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Posted by at 05:00 | Posted in Bernie Sanders, Education, Federal Budget, President Obama, State Taxes | 8 Comments |Email This Post Email This Post |Print This Post Print This Post
  • Connie Kosuda

    this is what’s called ‘analysis’ nowadays????? remember student loans???? you know conservatives and the banks love to keep students in debt forever, that interest rates are through the roof /

    that bankruptcy can not eliminate these horrific debts / that many students simply can’t find a way to continue their education while working 2 or more minimum wage jobs (if they’re lucky) – (and you don’t even want to raise the minimum wage, now, do you,)

    that even finding a student loan takes a miracle,

    so, really, Dan, whose tuition are you paying???? names please.

    or are you just another whiner, you got yours, and damn the rest of the world. for shame.

  • thevillageidiot

    a couple of interesting links correlating the change in bankruptcy rules for college loans and the increasing tuition.

    the last graph in the post is very telling. What happened after 1983 that changed the increase in tuition increases. and also consider some of the other reasons in the first liked article. in the second linked article and interesting correlation with the first.

    https://www.zerohedge.com/sites/default/files/images/user5/imageroot/2014/05/Income%20vs%20tutition.jpg

    https://business.time.com/2012/02/09/why-cant-you-discharge-student-loans-in-bankruptcy/

    look at the last graph in the first link and asked what changed after 1983 to cause tuition to start on its continuous increase. during the 1970’s inflation was not zero yet tuition costs did not change with the rate of inflation. since 2008 with decreases in state funding of tuition the burden has shifted to the students and exacerbated by extensive use of non bankrupt able loans.
    but this is more causation vs correlation. student loans and government grants make it easier to justify increased tuition. perhaps more research into what drives the costs of college. rather than throw more money at the problem. (tuition) again why were college tuitions in line with median income from 1973 -1983? and have inordinately outpaced median incomes since.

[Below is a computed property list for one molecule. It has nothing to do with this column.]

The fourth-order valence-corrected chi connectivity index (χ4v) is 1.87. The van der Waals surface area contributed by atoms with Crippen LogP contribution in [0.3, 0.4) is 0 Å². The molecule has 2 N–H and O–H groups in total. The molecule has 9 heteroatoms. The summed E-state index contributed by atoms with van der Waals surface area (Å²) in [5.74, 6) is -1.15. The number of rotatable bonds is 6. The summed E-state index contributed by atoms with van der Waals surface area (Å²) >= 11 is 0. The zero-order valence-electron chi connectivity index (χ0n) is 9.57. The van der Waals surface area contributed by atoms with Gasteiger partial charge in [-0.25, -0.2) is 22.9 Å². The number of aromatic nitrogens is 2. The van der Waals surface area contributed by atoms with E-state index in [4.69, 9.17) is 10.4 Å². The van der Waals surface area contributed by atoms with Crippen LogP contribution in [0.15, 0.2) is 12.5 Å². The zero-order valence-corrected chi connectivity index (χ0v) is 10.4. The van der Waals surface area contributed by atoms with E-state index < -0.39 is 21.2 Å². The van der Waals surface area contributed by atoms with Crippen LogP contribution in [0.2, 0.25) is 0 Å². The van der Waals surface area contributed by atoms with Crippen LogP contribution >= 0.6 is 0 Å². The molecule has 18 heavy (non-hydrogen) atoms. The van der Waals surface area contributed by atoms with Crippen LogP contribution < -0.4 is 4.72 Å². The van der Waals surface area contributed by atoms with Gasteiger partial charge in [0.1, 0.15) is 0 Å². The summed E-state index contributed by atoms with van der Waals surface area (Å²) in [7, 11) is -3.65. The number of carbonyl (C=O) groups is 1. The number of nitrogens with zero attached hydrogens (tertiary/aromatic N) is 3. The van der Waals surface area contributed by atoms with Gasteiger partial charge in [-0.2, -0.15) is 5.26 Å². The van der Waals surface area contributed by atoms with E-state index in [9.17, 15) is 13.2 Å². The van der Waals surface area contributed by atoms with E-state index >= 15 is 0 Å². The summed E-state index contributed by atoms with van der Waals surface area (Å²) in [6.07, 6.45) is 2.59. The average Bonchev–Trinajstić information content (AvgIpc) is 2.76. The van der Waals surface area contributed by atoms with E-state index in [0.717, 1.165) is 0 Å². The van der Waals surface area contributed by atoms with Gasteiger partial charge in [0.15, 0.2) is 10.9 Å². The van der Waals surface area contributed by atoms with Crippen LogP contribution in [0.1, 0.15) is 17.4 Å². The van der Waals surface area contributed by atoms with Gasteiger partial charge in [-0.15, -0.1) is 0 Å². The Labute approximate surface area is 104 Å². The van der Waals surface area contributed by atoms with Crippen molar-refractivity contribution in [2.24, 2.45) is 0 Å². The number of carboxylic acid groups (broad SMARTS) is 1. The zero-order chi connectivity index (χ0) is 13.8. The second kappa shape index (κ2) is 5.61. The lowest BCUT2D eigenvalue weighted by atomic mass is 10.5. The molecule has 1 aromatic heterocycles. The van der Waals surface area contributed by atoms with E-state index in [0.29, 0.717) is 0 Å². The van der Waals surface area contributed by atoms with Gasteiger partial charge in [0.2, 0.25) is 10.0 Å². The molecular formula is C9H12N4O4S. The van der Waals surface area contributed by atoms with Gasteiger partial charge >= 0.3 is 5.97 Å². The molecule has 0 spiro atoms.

• Bob Clark

    Most often Obummer says one thing while the complete opposite is occurring or about to occur. Then there are times when he says two opposite things, like here, in the same sentence, or paragraph.

  • No Hypocrisy

    “After serving four years in the Army”

    It’s amazing how many “anti-government” types spent time working for the government.

    “I went to community college several decades ago.”

    i.e. Publicly-subsidized education.

    “Using the G.I. Bill,”

    i.e. Publicly-subsidized education.

    “I was able to graduate with no college debt”

    Thanks the government subsidies you received.

    “Putting children through state college”

    i.e. Publicly-subsidized eduction for your children.

    “In addition to paying for college for my own family, I also pay for college for others”

    i.e. And now it’s time to whine about others receiving the benefits I enjoyed.

    • DavidAppell

      +1

    • Jonathan

      Very good!

  • DavidAppell

    “If you think education is expensive, try ignorance.”

    — Derek Bok, former president of Harvard

  • Jonathan

    Dan, you wonder why public college tuition has gone up so much. It’s no secret, public college subsidies per student were being slashed! When you went to school, most of it was paid for by the public. Not anymore. And you went on the GI bill! What a hypocrite you are!